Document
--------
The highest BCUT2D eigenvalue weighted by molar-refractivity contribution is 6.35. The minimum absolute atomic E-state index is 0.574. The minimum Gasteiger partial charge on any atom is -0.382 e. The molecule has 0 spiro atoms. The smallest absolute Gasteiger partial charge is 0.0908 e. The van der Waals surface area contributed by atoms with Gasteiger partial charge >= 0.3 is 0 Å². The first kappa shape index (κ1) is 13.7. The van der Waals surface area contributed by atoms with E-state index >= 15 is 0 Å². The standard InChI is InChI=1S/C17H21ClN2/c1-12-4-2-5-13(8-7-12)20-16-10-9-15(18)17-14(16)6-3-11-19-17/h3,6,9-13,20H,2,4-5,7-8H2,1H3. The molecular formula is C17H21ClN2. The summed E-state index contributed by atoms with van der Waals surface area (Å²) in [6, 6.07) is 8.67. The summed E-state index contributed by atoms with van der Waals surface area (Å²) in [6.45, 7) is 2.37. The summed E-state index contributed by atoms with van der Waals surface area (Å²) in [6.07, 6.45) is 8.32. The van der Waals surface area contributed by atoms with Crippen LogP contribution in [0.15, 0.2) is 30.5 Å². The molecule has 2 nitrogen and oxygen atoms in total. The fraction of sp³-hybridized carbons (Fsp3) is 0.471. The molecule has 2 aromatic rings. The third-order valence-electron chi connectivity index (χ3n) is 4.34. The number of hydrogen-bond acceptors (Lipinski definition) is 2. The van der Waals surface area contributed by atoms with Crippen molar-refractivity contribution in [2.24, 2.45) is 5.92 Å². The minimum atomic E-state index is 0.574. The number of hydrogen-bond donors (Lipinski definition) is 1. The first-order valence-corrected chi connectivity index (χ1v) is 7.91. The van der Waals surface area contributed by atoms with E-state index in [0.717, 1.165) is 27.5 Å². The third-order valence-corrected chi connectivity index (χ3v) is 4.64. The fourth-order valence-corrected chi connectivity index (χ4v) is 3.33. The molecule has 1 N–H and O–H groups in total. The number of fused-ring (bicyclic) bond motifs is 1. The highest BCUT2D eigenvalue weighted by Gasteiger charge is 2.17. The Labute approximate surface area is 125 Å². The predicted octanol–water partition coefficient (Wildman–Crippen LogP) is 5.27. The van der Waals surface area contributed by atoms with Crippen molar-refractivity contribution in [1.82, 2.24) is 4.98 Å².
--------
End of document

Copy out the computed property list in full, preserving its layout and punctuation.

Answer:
The highest BCUT2D eigenvalue weighted by molar-refractivity contribution is 6.35. The minimum absolute atomic E-state index is 0.574. The minimum Gasteiger partial charge on any atom is -0.382 e. The molecule has 0 spiro atoms. The smallest absolute Gasteiger partial charge is 0.0908 e. The van der Waals surface area contributed by atoms with Gasteiger partial charge >= 0.3 is 0 Å². The first kappa shape index (κ1) is 13.7. The van der Waals surface area contributed by atoms with E-state index >= 15 is 0 Å². The standard InChI is InChI=1S/C17H21ClN2/c1-12-4-2-5-13(8-7-12)20-16-10-9-15(18)17-14(16)6-3-11-19-17/h3,6,9-13,20H,2,4-5,7-8H2,1H3. The molecular formula is C17H21ClN2. The summed E-state index contributed by atoms with van der Waals surface area (Å²) in [6, 6.07) is 8.67. The summed E-state index contributed by atoms with van der Waals surface area (Å²) in [6.45, 7) is 2.37. The summed E-state index contributed by atoms with van der Waals surface area (Å²) in [6.07, 6.45) is 8.32. The van der Waals surface area contributed by atoms with Crippen LogP contribution in [0.15, 0.2) is 30.5 Å². The molecule has 2 nitrogen and oxygen atoms in total. The fraction of sp³-hybridized carbons (Fsp3) is 0.471. The molecule has 2 aromatic rings. The third-order valence-electron chi connectivity index (χ3n) is 4.34. The number of hydrogen-bond acceptors (Lipinski definition) is 2. The van der Waals surface area contributed by atoms with Crippen molar-refractivity contribution in [2.24, 2.45) is 5.92 Å². The minimum atomic E-state index is 0.574. The number of hydrogen-bond donors (Lipinski definition) is 1. The first-order valence-corrected chi connectivity index (χ1v) is 7.91. The van der Waals surface area contributed by atoms with E-state index in [0.717, 1.165) is 27.5 Å². The third-order valence-corrected chi connectivity index (χ3v) is 4.64. The fourth-order valence-corrected chi connectivity index (χ4v) is 3.33. The molecule has 1 N–H and O–H groups in total. The number of fused-ring (bicyclic) bond motifs is 1. The highest BCUT2D eigenvalue weighted by Gasteiger charge is 2.17. The Labute approximate surface area is 125 Å². The predicted octanol–water partition coefficient (Wildman–Crippen LogP) is 5.27. The van der Waals surface area contributed by atoms with Crippen molar-refractivity contribution in [1.82, 2.24) is 4.98 Å².